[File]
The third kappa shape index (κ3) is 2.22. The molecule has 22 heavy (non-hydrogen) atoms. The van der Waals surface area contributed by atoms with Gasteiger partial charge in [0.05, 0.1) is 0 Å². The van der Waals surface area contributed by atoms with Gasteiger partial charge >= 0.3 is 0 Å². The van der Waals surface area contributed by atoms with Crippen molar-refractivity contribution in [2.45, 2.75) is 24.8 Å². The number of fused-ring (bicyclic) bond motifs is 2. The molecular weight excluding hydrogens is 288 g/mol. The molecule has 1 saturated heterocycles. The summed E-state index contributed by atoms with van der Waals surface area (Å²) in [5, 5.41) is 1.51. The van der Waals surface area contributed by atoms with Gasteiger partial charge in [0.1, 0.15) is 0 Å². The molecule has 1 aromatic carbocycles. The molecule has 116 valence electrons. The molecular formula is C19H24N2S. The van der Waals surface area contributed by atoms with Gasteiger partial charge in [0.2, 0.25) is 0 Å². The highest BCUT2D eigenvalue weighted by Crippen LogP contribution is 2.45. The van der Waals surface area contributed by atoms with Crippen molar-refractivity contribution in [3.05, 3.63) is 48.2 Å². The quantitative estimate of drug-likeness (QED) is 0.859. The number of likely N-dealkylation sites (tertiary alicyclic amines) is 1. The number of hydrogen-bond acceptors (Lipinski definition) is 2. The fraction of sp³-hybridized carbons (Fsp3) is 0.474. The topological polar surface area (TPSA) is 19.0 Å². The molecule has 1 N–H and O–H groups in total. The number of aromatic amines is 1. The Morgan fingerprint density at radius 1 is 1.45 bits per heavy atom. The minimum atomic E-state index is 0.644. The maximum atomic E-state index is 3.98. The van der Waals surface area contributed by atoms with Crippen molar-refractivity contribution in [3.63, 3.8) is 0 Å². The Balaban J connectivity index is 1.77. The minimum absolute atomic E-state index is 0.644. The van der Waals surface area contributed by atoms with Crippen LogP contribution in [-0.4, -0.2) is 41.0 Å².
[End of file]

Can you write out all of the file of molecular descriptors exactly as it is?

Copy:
The third kappa shape index (κ3) is 2.22. The molecule has 22 heavy (non-hydrogen) atoms. The van der Waals surface area contributed by atoms with Gasteiger partial charge in [0.05, 0.1) is 0 Å². The van der Waals surface area contributed by atoms with Gasteiger partial charge >= 0.3 is 0 Å². The van der Waals surface area contributed by atoms with Crippen molar-refractivity contribution in [2.45, 2.75) is 24.8 Å². The number of fused-ring (bicyclic) bond motifs is 2. The molecular weight excluding hydrogens is 288 g/mol. The molecule has 1 saturated heterocycles. The summed E-state index contributed by atoms with van der Waals surface area (Å²) in [5, 5.41) is 1.51. The van der Waals surface area contributed by atoms with Gasteiger partial charge in [0.1, 0.15) is 0 Å². The molecule has 1 aromatic carbocycles. The molecule has 116 valence electrons. The molecular formula is C19H24N2S. The van der Waals surface area contributed by atoms with Gasteiger partial charge in [0.2, 0.25) is 0 Å². The highest BCUT2D eigenvalue weighted by Crippen LogP contribution is 2.45. The van der Waals surface area contributed by atoms with Crippen molar-refractivity contribution in [3.05, 3.63) is 48.2 Å². The quantitative estimate of drug-likeness (QED) is 0.859. The number of likely N-dealkylation sites (tertiary alicyclic amines) is 1. The number of hydrogen-bond acceptors (Lipinski definition) is 2. The fraction of sp³-hybridized carbons (Fsp3) is 0.474. The topological polar surface area (TPSA) is 19.0 Å². The molecule has 1 N–H and O–H groups in total. The number of aromatic amines is 1. The Morgan fingerprint density at radius 1 is 1.45 bits per heavy atom. The minimum atomic E-state index is 0.644. The maximum atomic E-state index is 3.98. The van der Waals surface area contributed by atoms with Crippen molar-refractivity contribution in [3.63, 3.8) is 0 Å². The Balaban J connectivity index is 1.77. The minimum absolute atomic E-state index is 0.644. The van der Waals surface area contributed by atoms with Crippen LogP contribution in [-0.4, -0.2) is 41.0 Å².